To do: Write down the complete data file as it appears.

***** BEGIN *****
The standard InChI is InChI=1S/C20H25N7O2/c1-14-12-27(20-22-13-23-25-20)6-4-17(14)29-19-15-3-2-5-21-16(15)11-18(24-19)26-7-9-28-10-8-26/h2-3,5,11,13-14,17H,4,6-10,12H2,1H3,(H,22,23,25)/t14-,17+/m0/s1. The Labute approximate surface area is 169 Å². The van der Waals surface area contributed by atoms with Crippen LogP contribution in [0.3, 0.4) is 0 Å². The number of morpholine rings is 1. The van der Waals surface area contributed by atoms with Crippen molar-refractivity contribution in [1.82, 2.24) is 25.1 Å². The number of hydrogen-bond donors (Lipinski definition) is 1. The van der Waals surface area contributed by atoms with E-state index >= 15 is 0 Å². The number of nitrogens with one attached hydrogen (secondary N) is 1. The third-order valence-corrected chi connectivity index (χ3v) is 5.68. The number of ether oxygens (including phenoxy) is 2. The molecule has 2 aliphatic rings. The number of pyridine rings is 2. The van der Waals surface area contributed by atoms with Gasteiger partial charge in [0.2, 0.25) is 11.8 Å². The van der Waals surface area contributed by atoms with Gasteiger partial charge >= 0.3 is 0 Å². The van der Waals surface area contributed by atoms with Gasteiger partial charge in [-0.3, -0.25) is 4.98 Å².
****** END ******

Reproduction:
The standard InChI is InChI=1S/C20H25N7O2/c1-14-12-27(20-22-13-23-25-20)6-4-17(14)29-19-15-3-2-5-21-16(15)11-18(24-19)26-7-9-28-10-8-26/h2-3,5,11,13-14,17H,4,6-10,12H2,1H3,(H,22,23,25)/t14-,17+/m0/s1. The Labute approximate surface area is 169 Å². The van der Waals surface area contributed by atoms with Crippen LogP contribution in [0.3, 0.4) is 0 Å². The number of morpholine rings is 1. The van der Waals surface area contributed by atoms with Crippen molar-refractivity contribution in [1.82, 2.24) is 25.1 Å². The number of hydrogen-bond donors (Lipinski definition) is 1. The van der Waals surface area contributed by atoms with E-state index >= 15 is 0 Å². The number of nitrogens with one attached hydrogen (secondary N) is 1. The third-order valence-corrected chi connectivity index (χ3v) is 5.68. The number of ether oxygens (including phenoxy) is 2. The molecule has 2 aliphatic rings. The number of pyridine rings is 2. The van der Waals surface area contributed by atoms with Gasteiger partial charge in [0.2, 0.25) is 11.8 Å². The van der Waals surface area contributed by atoms with Gasteiger partial charge >= 0.3 is 0 Å². The van der Waals surface area contributed by atoms with Gasteiger partial charge in [-0.3, -0.25) is 4.98 Å².